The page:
July 25, 2007

Trouble in Truckin': Court Limits Hours Behind the Wheel

A federal appeals court on Tuesday struck down the Bush administration's rules that increased the number of hours a trucker can spend behind the wheel. In an article by Stephen Labaton in the New York Times, we read that the Bush approach increased weekly hours to 77 from 60 over 7 consecutive days, and to 88 hours from 70 over 8 days. The rules also permitted up to 11 hours of driving per day. (At one point, legislation was proposed to increase the allowable hours of driving to 14 per day - see our posting here.)

The court found that the Federal Motor Carrier Safety Administration had ignored the results of its own study, which reviewed more than 50,000 truck accidents from 1991 to 2002. Using the data, the study extrapolated a substantially higher risk of fatigue-related accidents in the extra hours of service allowed by the new rules.

The court's ruling does not take effect until September. In the meantime: data, shmata. Let's haul our aching bodies into the cab and keep on truckin'!

Twelve Gear Reaction
The American Trucking Associations have already challenged the ruling. Their press release states:

The current rules limit driving time to 11 hours and mandate a 10-hour rest time. ATA supports the current regulation, which promotes a regular work-rest cycle for truck drivers and a schedule that is closer to a 24-hour circadian rhythm. The 11th hour of driving time safely provides flexibility for trucking operations without increasing driver fatigue. The 34- hour restart gives drivers much greater flexibility to manage their time, relieving stress and allowing more time at home.

I find the references to circadian rhythms and an enhanced home life a bit disingenuous. As my colleague Julie Ferguson reminded us in a recent post, truck drivers in general are notoriously unhealthy. They're overweight, they smoke and they have trouble sleeping. Their health problems contribute substantially to the high rate of fatalities among drivers and the increased dangers to other drivers on the road. But heck, if they can't sleep anyway, why not just let them keep on driving?

Flexibility versus Regulation
Industry supporters of the loosened standards say they have made it faster and cheaper to move goods across the country. (There is a similar argument, of course, justifying the widespread use of undocumented workers in many labor-intensive, low-paying jobs.) The trucking industry says that the revised rules promoted safety (that sounds a bit dubious) and that shorter hours would force the industry to put more drivers with little experience behind the wheel.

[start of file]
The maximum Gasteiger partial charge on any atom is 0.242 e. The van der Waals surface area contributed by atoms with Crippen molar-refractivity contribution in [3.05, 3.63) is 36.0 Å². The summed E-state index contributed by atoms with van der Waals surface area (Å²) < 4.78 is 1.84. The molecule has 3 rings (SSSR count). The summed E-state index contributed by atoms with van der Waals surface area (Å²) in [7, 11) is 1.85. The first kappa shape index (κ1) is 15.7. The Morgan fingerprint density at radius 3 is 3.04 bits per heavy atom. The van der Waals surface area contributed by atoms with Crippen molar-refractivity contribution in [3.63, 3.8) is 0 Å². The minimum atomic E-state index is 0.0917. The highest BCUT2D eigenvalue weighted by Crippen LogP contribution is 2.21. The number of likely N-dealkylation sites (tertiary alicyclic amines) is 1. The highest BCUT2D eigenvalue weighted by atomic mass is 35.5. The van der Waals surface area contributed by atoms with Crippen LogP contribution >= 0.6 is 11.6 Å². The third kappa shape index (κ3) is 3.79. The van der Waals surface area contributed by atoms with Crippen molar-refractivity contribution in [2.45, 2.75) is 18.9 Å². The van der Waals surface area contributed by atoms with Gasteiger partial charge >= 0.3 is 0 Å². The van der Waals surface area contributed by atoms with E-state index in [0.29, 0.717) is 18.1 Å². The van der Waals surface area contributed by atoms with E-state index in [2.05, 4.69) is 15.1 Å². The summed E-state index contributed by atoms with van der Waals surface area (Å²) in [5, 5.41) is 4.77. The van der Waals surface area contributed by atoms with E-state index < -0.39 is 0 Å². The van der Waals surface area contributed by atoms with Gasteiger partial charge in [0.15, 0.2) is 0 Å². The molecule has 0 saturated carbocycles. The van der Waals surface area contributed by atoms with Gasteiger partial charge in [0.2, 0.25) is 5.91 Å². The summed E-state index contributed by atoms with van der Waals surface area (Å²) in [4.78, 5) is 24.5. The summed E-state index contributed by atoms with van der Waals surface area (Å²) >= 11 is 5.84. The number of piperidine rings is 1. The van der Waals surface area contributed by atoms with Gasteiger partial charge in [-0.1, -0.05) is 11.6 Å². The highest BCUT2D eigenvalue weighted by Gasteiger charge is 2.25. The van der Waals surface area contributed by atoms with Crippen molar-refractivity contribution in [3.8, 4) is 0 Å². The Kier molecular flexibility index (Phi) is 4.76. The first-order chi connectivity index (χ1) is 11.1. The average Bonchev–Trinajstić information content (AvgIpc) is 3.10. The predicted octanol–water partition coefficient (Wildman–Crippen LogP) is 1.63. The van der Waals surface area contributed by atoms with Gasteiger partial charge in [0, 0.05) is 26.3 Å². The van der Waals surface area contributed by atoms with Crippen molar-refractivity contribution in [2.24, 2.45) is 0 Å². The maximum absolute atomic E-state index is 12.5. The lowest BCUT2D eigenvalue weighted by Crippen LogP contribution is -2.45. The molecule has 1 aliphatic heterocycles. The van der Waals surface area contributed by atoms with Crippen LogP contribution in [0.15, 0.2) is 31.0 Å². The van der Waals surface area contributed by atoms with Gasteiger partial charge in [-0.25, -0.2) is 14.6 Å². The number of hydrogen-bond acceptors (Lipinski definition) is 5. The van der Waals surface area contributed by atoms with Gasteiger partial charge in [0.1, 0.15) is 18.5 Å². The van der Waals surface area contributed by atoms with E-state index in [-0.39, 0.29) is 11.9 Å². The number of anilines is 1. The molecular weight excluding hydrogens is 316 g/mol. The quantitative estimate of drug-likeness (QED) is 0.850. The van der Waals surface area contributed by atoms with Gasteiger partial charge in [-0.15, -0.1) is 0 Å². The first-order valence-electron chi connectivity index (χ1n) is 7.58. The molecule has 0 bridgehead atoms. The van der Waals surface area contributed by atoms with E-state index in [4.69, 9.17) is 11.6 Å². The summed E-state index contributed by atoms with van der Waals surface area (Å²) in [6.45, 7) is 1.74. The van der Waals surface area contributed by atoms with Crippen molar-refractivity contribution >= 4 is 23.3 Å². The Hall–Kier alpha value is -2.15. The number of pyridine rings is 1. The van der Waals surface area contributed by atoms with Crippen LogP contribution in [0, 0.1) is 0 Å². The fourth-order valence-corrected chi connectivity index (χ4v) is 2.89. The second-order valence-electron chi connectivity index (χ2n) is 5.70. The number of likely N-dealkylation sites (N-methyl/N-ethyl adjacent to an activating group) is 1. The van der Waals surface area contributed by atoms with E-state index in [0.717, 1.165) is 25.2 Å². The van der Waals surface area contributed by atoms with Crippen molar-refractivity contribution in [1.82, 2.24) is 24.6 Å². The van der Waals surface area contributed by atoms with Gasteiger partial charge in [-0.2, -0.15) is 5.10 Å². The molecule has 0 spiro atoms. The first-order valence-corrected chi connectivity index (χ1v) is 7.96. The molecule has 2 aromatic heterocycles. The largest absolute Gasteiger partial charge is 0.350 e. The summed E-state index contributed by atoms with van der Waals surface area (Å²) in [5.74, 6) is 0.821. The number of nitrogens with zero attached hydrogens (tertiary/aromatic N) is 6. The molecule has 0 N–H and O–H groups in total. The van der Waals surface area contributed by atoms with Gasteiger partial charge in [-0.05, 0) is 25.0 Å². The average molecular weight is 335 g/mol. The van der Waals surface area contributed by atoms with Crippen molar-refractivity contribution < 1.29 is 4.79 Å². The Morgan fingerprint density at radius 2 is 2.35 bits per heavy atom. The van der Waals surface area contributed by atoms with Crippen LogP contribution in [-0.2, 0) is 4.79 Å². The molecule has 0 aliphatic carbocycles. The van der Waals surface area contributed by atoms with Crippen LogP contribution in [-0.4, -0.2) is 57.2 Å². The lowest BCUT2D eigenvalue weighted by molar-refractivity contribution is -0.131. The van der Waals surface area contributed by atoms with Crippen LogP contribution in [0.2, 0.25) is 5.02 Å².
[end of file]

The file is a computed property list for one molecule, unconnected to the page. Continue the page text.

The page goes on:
Is that really the choice: limit the hours of skilled drivers and suffer the consequences of inexperienced truckers - or increase the hours of skilled drivers and risk their making fatigue-fueled mistakes? Allow flexibility and personal choice, or set strict safety limits and enforce them?

The freedom versus regulation arguments raise some interesting issues about our collective ability to manage risk. Is it worth the savings in dollars and time to over-extend truckers, especially in light of the compromised personal health that seems to accompany their choice of occupation? How do truckers (as opposed to their associations) feel about the regulations?

I know how I feel. When I'm driving 70 miles per hour down an interstate, sandwiched between two rigs, I'm just hoping the other guys are sipping strong java and are tenaciously awake.

| 2 Comments

2 Comments

Jon:

Worse than the lack of sleep is the rampant use of drugs by truckers.

My son in law was hit by a big rig doing 70 miles an hour. While my son in law was stopped at the back of a traffic jam on the Interstate. Since it was the drivers second offense of DUI (drugs) and vehicle assult he got 10 years.

My son in law after almost three years is still looking at additional surgeries and has yet to work a day.

So keep an eye on the truck behind you. The one in front is easy to avoid. I now never stay in a lane (or enter one) that would put a big rig behind me, period.

Good luck on the roads.

Charles

Well, if that's not bad enough, here's a little more fuel to throw in the mental gas tank: According to NHTSA studies, a fully loaded, 18-wheel, tractor trailer requires 6 times the stopping distance of a mid-sized passenger automobile.

Think of that the next time you glance in the mirror and see nothing but the grill of a highway behemoth.

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This page contains a single entry by Jon Coppelman published on July 25, 2007 2:51 PM.

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